I own a broom.

I’ve been in my new home for a week.  One week and one day.
We have bought pots and pans, a broom, toilet paper.  We have turned on internet, water and utilities.  I rode my bike to work today for the first time.  (5.2-mile round trip.)   Tonight I am using our utensils and stove for the first time, cooking* lentils, quinoa and random veggies.  I am also drinking wine my roommate brought home from her trip back home to Portugal.  My dog is lying at my feet, the Civil Wars are streaming from my laptop, and I am genuinely content

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I had a few days with the house to myself.  My roommates were either in Portugal or else working too much to be able to move in.  I had days to walk around my empty home with Kira, nights to get to sleep silently and in the dark.  I read.  I walked to Starbucks. I got acquainted with my home and my intentions here.  I found myself comforted by Kira, and comforted by my reassuring her; ‘this is our home for the next twelve months.  This is where we live, this is where we’ll be at the end of the day.  You can relax now.  You don’t have to think about it for the next year.  And a year is eternity, haven’t you noticed?’.

Rest.  Security.  Stability.  I never thought I wanted it until I really didn’t have it.  And even though this is temporary stability, it is a weight off my shoulders nonetheless.  I am so content; school, the ultimate stability, begins next Monday (Intro to Nutrition, Food and Culture, and Math) and my job is actually fun.  We’re allowed and encouraged to get along and communicate with our co workers, even the cooks.  We can eat between tables, so we don’t, I dunno, have dangerously low blood sugar, contract a complex migraine headache, have it mistaken for a stroke, and go into hospital debt.

I already love my roommates, and I love this location.  It’s technically Tempe, but north of the lake, which provides a comforting separation from ASU and the Mill Ave lifestyle.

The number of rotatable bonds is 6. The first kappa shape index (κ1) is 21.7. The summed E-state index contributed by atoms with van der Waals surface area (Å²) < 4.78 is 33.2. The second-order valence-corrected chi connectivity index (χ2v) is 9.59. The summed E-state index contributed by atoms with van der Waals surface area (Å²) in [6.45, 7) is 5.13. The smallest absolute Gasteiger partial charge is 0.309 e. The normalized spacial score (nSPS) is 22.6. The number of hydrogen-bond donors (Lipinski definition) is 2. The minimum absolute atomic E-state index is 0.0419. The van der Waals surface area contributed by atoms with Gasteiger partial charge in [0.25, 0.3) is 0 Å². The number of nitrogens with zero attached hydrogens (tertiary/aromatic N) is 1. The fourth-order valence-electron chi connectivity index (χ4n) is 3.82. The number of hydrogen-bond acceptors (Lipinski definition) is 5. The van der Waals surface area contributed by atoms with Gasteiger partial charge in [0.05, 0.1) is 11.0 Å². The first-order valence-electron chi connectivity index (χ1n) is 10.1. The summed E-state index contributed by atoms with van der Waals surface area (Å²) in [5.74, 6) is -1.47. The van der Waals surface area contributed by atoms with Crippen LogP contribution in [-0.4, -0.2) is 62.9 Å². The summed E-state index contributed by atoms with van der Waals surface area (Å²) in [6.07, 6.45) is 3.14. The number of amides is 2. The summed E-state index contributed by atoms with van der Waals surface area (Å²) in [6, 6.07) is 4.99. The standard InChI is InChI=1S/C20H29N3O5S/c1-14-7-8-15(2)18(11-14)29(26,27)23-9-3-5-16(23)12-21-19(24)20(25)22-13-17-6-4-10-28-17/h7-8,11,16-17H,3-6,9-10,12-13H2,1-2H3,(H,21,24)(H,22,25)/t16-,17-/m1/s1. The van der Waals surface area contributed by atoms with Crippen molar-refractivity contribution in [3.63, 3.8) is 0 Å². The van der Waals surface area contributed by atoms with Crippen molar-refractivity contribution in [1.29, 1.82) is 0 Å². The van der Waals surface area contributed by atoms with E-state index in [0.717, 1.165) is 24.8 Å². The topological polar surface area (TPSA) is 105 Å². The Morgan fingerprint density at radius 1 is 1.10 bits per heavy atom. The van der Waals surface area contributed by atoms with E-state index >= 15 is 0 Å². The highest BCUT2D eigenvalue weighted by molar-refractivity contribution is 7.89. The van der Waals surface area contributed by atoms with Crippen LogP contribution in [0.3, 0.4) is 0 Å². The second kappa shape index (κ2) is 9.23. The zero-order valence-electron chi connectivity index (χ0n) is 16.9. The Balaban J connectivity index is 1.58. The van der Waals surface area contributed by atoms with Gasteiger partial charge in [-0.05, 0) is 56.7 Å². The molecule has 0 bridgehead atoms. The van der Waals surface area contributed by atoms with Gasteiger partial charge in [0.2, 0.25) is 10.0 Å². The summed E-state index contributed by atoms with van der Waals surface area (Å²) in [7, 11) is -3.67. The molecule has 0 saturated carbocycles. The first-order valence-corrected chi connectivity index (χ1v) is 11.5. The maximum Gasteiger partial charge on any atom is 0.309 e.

Home.  Its such a complicated idea.  Because what is home on earth, when you know this isn’t your final resting place?  How can you feel at home when you know you were intended for something more and something other?  I used to full-out reject the idea of “settling down”; I was attracted to transience, other-worldliness, and the rejection of physical possessions.

These days?  The attraction is still there, but it is mellowed by my longing to fit into my own space.  To love my location, to let the world slip off my shoulders at the end of the day, to know where I’ll be sleeping for the foreseeable future.  I am craving stability in my friendships and the place I end up at night.  I am aching for community and for normalcy.  I want something that’s mine.

I am tired of so violently rejecting commitment.  I’ve got, for the first time in years, ⅖ of my family living within twenty miles of me.  I own a broom.

I want to experience holding my lifestyle (even with its legally binding commitments) with an open hand. I want to be neither attached, nor angrily rejecting, the Stuff of Earth. I want to be here, now, present and aware, and I want to be excited for the plans and unknowns of the future.

*I am a broke gluten-free vegan with pet deposits and school payments, and I thought I could go raw at the height of all this spending.  C’mon Self, give me a break; we’re already eating things like sprouted quinoa, for God’s sake.

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